15 comments on “Magforming the Johnson Solids

  1. Thank you for sharing! 😀 The shapes and colors are beautiful! I want to get some! I hope you are letting your children play wuthering them!

  2. Pingback: Magforming the Stewart Toroids | Simple City

  3. Pingback: Carnival of Mathematics 158 | The Aperiodical

  4. I have constructed snub dodecahedra and posted them on Facebook at the Magformers UK page and one other Magformers page. I have also made decagons and have constructed and posted pictures of ALL the Archimedean solids. I think you and I are alike. I found a site that sells octagons, and I bought them, but that site seems to have gone away. Magformers later sent me six more octagons. But I have found another site that sells them if you want more! I have 15 decagons and am building at least 9 more so that I can construct all Archimedean solids simultaneously. I’ve also constructed many Johnson solids and some space tessellations and various Stewart toroids. I’ve compiled a list of possible builds of solids within solids—e.g. solids with various internal structures. I’d be happy to trade pics and other ideas with you, and my decagon construction technique. It’s labor-intensive but I have some ideas for making it easier.

  5. One minor mistake: The two semi-regular tilings (tessellations) that you can’t make with Magformers are those requiring dodecagons, not decagons. Of course, you know that there are no 2D tilings with decagons. Great blog. I haven’t read it all yet, but will enjoy doing so! Thanks!

      • Now THAT would be an insane project. Alas, no; the only payoff would be to build those last two uniform 2D tilings. Well, they would look pretty cool, too. But for now, there’s just not enough incentive for that massive undertaking. Some time in the future, if I can find an easy way to mold or 3D print them, then I’ll put dodecagons on the project list!

      • You probably know that you can create your own dodecagon using 1 hexagon, 6 triangles, and 6 squares. If you have enough of those shapes with the same color, you can make some nice 2D tilings with dodecagons. You may recall that you “liked” a Facebook post of mine featuring 12.12.3 dodecagonal tiling on Sep. 28, 2019.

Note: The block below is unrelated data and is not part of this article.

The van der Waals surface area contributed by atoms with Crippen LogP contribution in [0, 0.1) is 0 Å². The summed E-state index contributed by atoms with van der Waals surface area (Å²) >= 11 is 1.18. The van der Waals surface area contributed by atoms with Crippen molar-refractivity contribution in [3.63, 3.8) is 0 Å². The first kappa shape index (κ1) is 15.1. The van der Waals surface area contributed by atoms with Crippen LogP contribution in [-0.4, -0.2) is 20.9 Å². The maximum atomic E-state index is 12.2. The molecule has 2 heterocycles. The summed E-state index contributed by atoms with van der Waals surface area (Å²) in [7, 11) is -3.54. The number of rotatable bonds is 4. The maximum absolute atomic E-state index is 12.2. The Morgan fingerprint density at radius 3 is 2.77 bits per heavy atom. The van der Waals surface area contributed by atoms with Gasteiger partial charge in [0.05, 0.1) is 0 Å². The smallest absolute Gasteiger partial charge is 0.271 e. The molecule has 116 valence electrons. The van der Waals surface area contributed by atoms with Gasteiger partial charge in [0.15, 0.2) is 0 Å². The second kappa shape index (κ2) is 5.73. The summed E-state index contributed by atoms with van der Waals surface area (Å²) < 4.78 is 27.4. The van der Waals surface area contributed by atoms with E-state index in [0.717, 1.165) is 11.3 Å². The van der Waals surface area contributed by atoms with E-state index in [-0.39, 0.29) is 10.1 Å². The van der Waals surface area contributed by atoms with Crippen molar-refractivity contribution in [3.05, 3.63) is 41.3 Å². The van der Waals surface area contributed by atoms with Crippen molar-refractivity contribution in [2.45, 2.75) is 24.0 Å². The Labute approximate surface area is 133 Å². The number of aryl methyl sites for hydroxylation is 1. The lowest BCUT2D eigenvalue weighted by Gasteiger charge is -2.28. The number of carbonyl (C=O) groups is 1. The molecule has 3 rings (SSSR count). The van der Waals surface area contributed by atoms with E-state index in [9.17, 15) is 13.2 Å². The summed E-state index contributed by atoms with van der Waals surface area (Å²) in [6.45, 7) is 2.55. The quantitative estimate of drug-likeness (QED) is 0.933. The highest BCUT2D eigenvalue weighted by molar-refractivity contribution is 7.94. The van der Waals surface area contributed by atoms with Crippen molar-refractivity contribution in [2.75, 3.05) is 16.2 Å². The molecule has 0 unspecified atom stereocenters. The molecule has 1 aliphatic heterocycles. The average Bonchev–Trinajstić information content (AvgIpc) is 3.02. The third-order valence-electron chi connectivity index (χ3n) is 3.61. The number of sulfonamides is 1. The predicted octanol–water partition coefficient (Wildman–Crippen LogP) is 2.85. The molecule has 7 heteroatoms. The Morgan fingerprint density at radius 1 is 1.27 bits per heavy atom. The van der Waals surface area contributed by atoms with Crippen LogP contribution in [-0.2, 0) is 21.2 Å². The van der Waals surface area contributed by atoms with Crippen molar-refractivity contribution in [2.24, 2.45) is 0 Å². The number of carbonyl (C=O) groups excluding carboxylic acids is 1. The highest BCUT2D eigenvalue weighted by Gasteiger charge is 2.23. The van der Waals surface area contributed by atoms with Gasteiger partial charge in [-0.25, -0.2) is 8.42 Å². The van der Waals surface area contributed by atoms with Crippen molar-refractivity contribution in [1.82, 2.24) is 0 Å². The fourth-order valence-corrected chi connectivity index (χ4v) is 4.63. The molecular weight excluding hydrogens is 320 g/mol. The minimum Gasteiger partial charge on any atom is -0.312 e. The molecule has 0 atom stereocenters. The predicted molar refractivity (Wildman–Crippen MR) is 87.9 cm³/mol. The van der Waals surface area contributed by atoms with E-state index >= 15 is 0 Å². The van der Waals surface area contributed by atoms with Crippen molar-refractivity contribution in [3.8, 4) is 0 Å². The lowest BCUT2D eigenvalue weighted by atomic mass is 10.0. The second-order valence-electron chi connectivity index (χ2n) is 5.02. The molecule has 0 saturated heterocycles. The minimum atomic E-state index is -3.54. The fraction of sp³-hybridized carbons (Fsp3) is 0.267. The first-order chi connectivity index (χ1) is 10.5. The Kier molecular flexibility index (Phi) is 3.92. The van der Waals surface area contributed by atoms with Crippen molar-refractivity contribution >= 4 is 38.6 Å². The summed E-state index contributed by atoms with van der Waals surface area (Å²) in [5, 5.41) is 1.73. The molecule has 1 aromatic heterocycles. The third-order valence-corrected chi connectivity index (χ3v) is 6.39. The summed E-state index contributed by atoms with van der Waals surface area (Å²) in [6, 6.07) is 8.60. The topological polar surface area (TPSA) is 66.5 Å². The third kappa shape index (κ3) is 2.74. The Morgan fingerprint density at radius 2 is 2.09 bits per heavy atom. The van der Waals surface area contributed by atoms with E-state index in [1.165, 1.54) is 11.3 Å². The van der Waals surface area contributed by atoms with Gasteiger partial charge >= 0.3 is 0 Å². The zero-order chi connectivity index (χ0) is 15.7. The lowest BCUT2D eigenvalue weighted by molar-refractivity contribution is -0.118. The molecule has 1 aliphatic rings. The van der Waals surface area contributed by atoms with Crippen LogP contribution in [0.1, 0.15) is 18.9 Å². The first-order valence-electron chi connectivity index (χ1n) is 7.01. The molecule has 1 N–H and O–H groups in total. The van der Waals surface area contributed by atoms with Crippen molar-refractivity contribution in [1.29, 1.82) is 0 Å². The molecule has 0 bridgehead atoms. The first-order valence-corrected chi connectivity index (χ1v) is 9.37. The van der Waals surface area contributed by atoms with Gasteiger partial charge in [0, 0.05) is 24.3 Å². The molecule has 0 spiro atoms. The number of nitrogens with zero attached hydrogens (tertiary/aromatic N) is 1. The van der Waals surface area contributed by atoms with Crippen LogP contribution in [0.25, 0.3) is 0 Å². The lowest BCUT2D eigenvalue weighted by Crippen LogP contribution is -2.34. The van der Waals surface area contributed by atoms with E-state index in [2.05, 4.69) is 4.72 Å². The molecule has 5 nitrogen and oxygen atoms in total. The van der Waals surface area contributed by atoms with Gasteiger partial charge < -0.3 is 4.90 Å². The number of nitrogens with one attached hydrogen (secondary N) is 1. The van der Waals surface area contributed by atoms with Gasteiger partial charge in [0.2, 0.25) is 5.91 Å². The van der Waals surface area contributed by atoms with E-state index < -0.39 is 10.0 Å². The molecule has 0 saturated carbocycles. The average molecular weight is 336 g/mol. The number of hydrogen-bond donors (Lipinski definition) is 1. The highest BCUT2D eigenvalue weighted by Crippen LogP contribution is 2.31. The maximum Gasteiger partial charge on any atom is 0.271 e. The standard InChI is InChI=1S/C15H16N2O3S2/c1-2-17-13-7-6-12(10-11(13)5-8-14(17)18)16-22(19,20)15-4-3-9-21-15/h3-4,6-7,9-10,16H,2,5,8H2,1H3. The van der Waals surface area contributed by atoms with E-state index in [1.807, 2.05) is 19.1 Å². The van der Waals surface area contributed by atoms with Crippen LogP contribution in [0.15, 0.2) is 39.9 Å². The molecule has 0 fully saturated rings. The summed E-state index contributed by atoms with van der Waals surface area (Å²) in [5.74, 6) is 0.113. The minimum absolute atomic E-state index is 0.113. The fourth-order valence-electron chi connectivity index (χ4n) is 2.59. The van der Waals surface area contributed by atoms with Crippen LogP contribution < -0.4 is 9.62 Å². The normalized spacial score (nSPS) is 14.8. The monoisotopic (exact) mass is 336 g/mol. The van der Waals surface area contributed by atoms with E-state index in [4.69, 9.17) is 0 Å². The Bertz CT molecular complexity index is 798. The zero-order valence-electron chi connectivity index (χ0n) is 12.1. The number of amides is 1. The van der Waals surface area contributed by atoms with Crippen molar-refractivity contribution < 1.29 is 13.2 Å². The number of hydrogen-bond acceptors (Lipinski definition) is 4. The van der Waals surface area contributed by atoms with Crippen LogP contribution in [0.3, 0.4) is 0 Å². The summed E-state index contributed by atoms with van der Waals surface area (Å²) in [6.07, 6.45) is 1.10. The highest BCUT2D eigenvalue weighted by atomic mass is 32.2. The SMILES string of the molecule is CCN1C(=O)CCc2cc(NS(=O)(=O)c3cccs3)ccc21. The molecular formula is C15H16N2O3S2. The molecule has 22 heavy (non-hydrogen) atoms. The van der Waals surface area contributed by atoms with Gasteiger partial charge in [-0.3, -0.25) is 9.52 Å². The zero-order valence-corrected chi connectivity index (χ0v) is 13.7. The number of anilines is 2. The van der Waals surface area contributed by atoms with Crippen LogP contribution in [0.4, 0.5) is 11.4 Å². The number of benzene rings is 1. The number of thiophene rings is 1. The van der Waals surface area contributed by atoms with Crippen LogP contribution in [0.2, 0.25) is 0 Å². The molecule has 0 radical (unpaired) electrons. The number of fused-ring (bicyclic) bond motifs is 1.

6. Awesome post! I also immediately started constructing the Platonic solids when my kids were given a set of magformers. Then I moved on to the Archimedian solids. I haven’t been able to track down any octagons here in the U.S. (there’s a small set that includes one but they’re out of stock everywhere I can find them listed currently), and I found this post trying to learn if they make decagons. It appears they don’t, but thanks for pointing me to the Johnson solids and space-filling possibilities – now I have more projects to work on until I can get my hands on some octagons.

    I finally acquired enough triangles recently to make a snub dodecahedron, with the help of my six-year-old, but it was of course very unstable. It was very satisfying to have made it, though.

    • Thanks! Alas they don’t make decagons. (Although Michael [see comments above] has managed to create his own.) You and he are convincing me that I’m going to have to invest in more triangles and have a go at the snub dodecahedron!

    • Laura, try this site for octagons: http://www.apluscompass.com/magformer_shapes.htm. Unfortunately, the site where I got my first six octagons, U-I School Supply, disappeared about a year ago. I’ve found the snub dodecahedron stable enough to carry (carefully). If you find my Facebook page, you will see many pictures of my creations, including the two Archimedean solids that require decagons. I’ve also posted pictures on the UK and US Magformers Facebook pages.

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